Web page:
I have seen a video from Kurzgesagt that goes into some details about what would happen should the Earth be flung outside the solar system. It says that by the time Earth's altitude relative to the sun would be as high as the average orbit of some planets, the surface temperatures would be around some ranges.
Then I found this question: The earth is flung into deep space
For which jdunlop has this answer:
There's actually a popsci article about exactly this.
Within a week, the average global surface temperature would drop below 0°F. In a year, it would dip to –100°. The top layers of the oceans would freeze over, but in an apocalyptic irony, that ice would insulate the deep water below and prevent the oceans from freezing solid for hundreds of thousands of years. Millions of years after that, our planet would reach a stable –400°, the temperature at which the heat radiating from the planet's core would equal the heat that the Earth radiates into space, explains David Stevenson, a professor of planetary science at the California Institute of Technology.
However, neither the video nor the article present an actual timeline, i.e.:
Day 0: nothing is really much different, no temperature perceived
Day 50: average global temperature falls by X degrees; Earth crosses Mar's orbit.
Day 100: average global temperature is Y, polar caps extend all the way to latitude 45, Earth crosses Jupiter's orbit
And so on.
I understand that there is an infinitude of angles that a massive body could approach the Earth in order to fling it into space; that some trajectories might bring us closer to the sun before we are finally ejected; and that for different trajectories, we will have different timelines. What I am looking for is one specific scenario, with the following hard requirements:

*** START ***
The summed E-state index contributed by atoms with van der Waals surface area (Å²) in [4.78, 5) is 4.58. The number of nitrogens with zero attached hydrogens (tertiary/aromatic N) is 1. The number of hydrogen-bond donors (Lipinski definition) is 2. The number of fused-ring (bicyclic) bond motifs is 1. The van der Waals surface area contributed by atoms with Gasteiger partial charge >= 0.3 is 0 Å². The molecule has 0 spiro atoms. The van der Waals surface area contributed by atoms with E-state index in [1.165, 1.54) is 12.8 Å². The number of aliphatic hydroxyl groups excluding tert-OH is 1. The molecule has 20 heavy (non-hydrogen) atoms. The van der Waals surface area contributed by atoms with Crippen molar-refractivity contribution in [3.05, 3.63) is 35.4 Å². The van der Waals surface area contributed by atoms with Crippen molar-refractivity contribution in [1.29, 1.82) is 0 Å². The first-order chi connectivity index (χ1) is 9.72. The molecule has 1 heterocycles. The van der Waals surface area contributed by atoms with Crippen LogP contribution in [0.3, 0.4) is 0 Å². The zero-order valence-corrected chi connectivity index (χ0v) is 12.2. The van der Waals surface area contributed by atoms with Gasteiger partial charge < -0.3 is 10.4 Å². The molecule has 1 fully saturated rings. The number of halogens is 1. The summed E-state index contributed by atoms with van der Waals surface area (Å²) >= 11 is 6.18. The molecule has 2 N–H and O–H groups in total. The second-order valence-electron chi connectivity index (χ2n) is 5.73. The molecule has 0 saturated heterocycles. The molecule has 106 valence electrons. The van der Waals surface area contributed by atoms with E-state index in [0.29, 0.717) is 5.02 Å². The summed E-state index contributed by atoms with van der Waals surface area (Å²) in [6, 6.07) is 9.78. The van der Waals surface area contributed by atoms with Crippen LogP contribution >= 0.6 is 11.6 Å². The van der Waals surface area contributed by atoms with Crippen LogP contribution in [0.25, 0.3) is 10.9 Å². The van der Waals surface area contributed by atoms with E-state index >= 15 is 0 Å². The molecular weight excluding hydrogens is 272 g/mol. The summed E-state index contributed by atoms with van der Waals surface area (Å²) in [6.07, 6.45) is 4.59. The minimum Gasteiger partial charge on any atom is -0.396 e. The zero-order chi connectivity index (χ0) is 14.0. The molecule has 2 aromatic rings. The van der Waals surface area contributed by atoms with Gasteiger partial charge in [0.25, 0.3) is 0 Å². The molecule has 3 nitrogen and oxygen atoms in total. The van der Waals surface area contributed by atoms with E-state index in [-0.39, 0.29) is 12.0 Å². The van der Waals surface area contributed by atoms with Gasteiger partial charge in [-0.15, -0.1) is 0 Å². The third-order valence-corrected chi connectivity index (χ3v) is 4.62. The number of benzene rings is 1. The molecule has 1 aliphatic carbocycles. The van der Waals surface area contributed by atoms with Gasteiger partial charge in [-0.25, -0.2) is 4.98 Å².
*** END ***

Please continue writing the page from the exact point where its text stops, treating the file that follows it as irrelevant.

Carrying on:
- The Earth is only ever accelerated prograde - this will keep it from approaching the sun, while also keeping things simple(r) (I hope).
- The Earth is accelerated from its current 30km/s to 45 km/s orbital speed just once. No multiple passes.
- The acceleration is gentle enough that humanity can survive it. We're all going to die for a number of reasons as the Earth cools down, but the initial acceleration itself should be survivable by at least some people.
And one optional requirement:
- The Earth keeps the Moon orbiting around it.
I am giving Earth a boost to about its escape velocity + approximately 3 km/s in this case, so from that I could work on figuring out when the Earth would cross each planet's orbits - but I don't know how to figure the temperature changes by week, month or year. Please help me with that. Notice that the video and the article in the links provide no initial departing speed.
For the purpose of this question, and to simplify things further, we could consider that all planets have 0 eccentricity orbits. What I would like is a table with most probable dates for some milestones, i.e.:
Days from Acceleration event | Average Global Temperature --------------------------------------------------------- 0 | 1.16 C X | -10 C Y | -20 C ... | ... Z | -50 C And so | and so
I'm okay with temperatures in F or K too.
500 rep bounties for probable times when:
- The polar caps meet
- The atmosphere freezes
- The orbits of planets are crossed